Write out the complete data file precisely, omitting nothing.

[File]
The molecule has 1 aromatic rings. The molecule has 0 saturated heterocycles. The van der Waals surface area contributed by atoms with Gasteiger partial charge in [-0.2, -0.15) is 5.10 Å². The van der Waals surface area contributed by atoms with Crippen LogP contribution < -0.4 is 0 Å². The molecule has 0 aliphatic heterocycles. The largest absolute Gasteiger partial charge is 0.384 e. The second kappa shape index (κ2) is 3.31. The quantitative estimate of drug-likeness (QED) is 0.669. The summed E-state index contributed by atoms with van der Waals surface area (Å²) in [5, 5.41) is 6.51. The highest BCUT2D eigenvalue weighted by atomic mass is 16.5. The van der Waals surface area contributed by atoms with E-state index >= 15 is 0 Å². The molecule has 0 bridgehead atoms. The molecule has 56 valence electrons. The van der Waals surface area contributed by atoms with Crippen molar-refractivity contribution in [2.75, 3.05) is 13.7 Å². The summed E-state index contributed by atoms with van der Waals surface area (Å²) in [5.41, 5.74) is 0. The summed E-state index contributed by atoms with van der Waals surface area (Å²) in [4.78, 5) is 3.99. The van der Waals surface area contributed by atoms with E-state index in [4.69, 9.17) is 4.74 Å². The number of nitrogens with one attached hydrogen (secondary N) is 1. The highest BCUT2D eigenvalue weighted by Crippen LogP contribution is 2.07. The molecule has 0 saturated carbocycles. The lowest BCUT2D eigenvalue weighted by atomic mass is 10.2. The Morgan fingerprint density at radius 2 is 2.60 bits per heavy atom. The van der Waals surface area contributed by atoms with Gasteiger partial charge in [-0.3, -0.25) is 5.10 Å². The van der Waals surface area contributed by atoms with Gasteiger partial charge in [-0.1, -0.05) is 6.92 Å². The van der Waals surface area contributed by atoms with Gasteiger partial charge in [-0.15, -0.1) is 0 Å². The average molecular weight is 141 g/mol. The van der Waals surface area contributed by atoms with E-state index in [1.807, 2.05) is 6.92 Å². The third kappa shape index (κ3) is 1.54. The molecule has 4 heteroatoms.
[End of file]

The molecule has 1 aromatic rings. The molecule has 0 saturated heterocycles. The van der Waals surface area contributed by atoms with Gasteiger partial charge in [-0.2, -0.15) is 5.10 Å². The van der Waals surface area contributed by atoms with Crippen LogP contribution < -0.4 is 0 Å². The molecule has 0 aliphatic heterocycles. The largest absolute Gasteiger partial charge is 0.384 e. The second kappa shape index (κ2) is 3.31. The quantitative estimate of drug-likeness (QED) is 0.669. The summed E-state index contributed by atoms with van der Waals surface area (Å²) in [5, 5.41) is 6.51. The highest BCUT2D eigenvalue weighted by atomic mass is 16.5. The van der Waals surface area contributed by atoms with E-state index >= 15 is 0 Å². The molecule has 0 bridgehead atoms. The molecule has 56 valence electrons. The van der Waals surface area contributed by atoms with Crippen molar-refractivity contribution in [2.75, 3.05) is 13.7 Å². The summed E-state index contributed by atoms with van der Waals surface area (Å²) in [5.41, 5.74) is 0. The summed E-state index contributed by atoms with van der Waals surface area (Å²) in [4.78, 5) is 3.99. The van der Waals surface area contributed by atoms with E-state index in [4.69, 9.17) is 4.74 Å². The number of nitrogens with one attached hydrogen (secondary N) is 1. The highest BCUT2D eigenvalue weighted by Crippen LogP contribution is 2.07. The molecule has 0 saturated carbocycles. The lowest BCUT2D eigenvalue weighted by atomic mass is 10.2. The Morgan fingerprint density at radius 2 is 2.60 bits per heavy atom. The van der Waals surface area contributed by atoms with Gasteiger partial charge in [-0.3, -0.25) is 5.10 Å². The van der Waals surface area contributed by atoms with Gasteiger partial charge in [-0.1, -0.05) is 6.92 Å². The van der Waals surface area contributed by atoms with Gasteiger partial charge in [-0.15, -0.1) is 0 Å². The average molecular weight is 141 g/mol. The van der Waals surface area contributed by atoms with E-state index in [1.807, 2.05) is 6.92 Å². The third kappa shape index (κ3) is 1.54. The molecule has 4 heteroatoms.